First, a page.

In today’s environment, any such accuser would have been forced to prove beyond a reasonable doubt that Hasan was a danger to society and should be incarcerated or otherwise defanged.   We know that would have been impossible; for proof, we only need look at the pseudo-sympathy directed at Major Hasan, even AFTER HE PROVED he was a danger.  Even while they acknowledge the evil of his deed, his apologists (“this wasn’t an act of terror, it was just the act of a madman who happened to be a Muslim”) act as if the degree of his derangement somehow exonerates the Obama administration.  The failure caused by having pursued a confused set of priorities with regard to preventing, dare we say it, Islam-inspired terrorism, is excused by, well, the acts of a known madman.

The alternative?  Consider something along the lines of Abraham Lincoln’s approach in the Civil War as applied to domestic terrorist suspects.  We are (or at least episodically claim to be) at war with radical Islamists (not all of them, just the ones trying to mutilate us by the thousands).  I suggest we err on the side of saving innocent American lives, yes, even at the risk of infringing on an unfortunate Muslim’s civil rights.  If the millions of the decent, patriotic, law-abiding Muslims (the ones who do not wish to mutilate ANY of us) want the heat taken off of themselves and their innocent brethren, they will help their country find and discard the bad apples.  Then we’ll relax the rules and stop profiling them at airports instead of ordering thousands of TSA agents to frisk my 13-year old and make him throw away his nail clippers.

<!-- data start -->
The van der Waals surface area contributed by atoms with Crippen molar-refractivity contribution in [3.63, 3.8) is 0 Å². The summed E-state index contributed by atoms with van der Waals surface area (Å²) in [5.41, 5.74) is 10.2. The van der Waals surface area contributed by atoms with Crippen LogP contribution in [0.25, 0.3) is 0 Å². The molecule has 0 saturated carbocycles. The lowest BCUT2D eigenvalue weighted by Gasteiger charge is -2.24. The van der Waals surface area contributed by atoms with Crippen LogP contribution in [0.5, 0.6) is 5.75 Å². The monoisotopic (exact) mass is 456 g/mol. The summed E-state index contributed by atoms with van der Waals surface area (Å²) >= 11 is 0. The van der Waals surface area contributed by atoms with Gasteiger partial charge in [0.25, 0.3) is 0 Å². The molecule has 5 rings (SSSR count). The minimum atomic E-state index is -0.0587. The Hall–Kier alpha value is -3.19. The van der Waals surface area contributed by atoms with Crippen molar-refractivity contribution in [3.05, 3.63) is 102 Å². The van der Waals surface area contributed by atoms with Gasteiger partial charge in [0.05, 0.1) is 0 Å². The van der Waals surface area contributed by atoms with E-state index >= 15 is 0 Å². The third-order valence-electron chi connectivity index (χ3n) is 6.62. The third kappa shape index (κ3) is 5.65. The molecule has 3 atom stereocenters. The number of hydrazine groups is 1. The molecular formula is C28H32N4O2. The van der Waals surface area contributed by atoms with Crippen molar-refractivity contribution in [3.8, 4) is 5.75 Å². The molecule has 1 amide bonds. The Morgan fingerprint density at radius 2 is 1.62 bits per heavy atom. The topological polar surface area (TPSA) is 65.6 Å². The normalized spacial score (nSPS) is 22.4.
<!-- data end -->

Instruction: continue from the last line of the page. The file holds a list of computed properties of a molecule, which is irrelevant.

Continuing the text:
I dare a member of Congress or the Obama Administration to propose that approach. We might discover who really is for preventing the next Fort Hood or 9/11 or Boston Marathon catastrophe and who just likes being on TV a lot.

Watching Dominoes Fall or Leading From Behind

In foreign policy, Opinion, Political Critique on October 23, 2011 at 10:26 am